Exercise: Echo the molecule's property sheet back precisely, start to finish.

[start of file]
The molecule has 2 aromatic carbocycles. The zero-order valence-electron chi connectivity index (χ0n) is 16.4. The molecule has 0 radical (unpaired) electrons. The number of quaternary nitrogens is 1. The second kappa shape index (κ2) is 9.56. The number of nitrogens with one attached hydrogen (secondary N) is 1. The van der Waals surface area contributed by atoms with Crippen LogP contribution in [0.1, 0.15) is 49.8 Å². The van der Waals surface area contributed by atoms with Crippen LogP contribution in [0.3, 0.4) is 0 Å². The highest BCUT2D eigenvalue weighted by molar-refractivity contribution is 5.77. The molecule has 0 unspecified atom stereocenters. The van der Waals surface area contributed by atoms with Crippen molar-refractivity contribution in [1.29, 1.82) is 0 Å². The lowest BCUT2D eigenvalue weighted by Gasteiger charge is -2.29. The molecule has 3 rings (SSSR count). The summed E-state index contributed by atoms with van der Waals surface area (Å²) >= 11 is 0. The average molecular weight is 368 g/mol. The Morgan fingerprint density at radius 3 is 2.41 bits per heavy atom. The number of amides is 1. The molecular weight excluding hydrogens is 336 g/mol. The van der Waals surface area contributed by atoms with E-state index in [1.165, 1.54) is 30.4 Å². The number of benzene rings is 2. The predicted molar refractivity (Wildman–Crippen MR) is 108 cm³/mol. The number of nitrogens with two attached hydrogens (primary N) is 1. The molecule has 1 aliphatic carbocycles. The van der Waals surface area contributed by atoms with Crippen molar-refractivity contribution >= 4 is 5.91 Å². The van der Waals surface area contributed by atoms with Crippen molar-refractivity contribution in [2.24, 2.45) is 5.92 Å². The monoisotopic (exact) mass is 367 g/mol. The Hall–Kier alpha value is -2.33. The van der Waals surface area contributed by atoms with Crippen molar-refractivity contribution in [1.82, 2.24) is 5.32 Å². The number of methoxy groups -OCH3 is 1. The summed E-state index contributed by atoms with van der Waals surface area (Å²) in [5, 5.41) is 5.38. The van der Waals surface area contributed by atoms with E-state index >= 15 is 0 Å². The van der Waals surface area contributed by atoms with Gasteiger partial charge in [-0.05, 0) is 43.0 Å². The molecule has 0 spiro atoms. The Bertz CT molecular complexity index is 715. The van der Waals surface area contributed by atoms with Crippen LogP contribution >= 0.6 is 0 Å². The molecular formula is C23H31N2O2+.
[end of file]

The molecule has 2 aromatic carbocycles. The zero-order valence-electron chi connectivity index (χ0n) is 16.4. The molecule has 0 radical (unpaired) electrons. The number of quaternary nitrogens is 1. The second kappa shape index (κ2) is 9.56. The number of nitrogens with one attached hydrogen (secondary N) is 1. The van der Waals surface area contributed by atoms with Crippen LogP contribution in [0.1, 0.15) is 49.8 Å². The van der Waals surface area contributed by atoms with Crippen LogP contribution in [0.3, 0.4) is 0 Å². The highest BCUT2D eigenvalue weighted by molar-refractivity contribution is 5.77. The molecule has 0 unspecified atom stereocenters. The van der Waals surface area contributed by atoms with Crippen molar-refractivity contribution in [1.29, 1.82) is 0 Å². The lowest BCUT2D eigenvalue weighted by Gasteiger charge is -2.29. The molecule has 3 rings (SSSR count). The summed E-state index contributed by atoms with van der Waals surface area (Å²) >= 11 is 0. The average molecular weight is 368 g/mol. The Morgan fingerprint density at radius 3 is 2.41 bits per heavy atom. The number of amides is 1. The molecular weight excluding hydrogens is 336 g/mol. The van der Waals surface area contributed by atoms with E-state index in [1.165, 1.54) is 30.4 Å². The number of benzene rings is 2. The predicted molar refractivity (Wildman–Crippen MR) is 108 cm³/mol. The number of nitrogens with two attached hydrogens (primary N) is 1. The molecule has 1 aliphatic carbocycles. The van der Waals surface area contributed by atoms with Crippen molar-refractivity contribution >= 4 is 5.91 Å². The van der Waals surface area contributed by atoms with Crippen molar-refractivity contribution in [2.24, 2.45) is 5.92 Å². The monoisotopic (exact) mass is 367 g/mol. The Hall–Kier alpha value is -2.33. The van der Waals surface area contributed by atoms with Crippen molar-refractivity contribution in [1.82, 2.24) is 5.32 Å². The number of methoxy groups -OCH3 is 1. The summed E-state index contributed by atoms with van der Waals surface area (Å²) in [5, 5.41) is 5.38. The van der Waals surface area contributed by atoms with E-state index >= 15 is 0 Å². The van der Waals surface area contributed by atoms with Gasteiger partial charge in [-0.05, 0) is 43.0 Å². The molecule has 0 spiro atoms. The Bertz CT molecular complexity index is 715. The van der Waals surface area contributed by atoms with Crippen LogP contribution >= 0.6 is 0 Å². The molecular formula is C23H31N2O2+.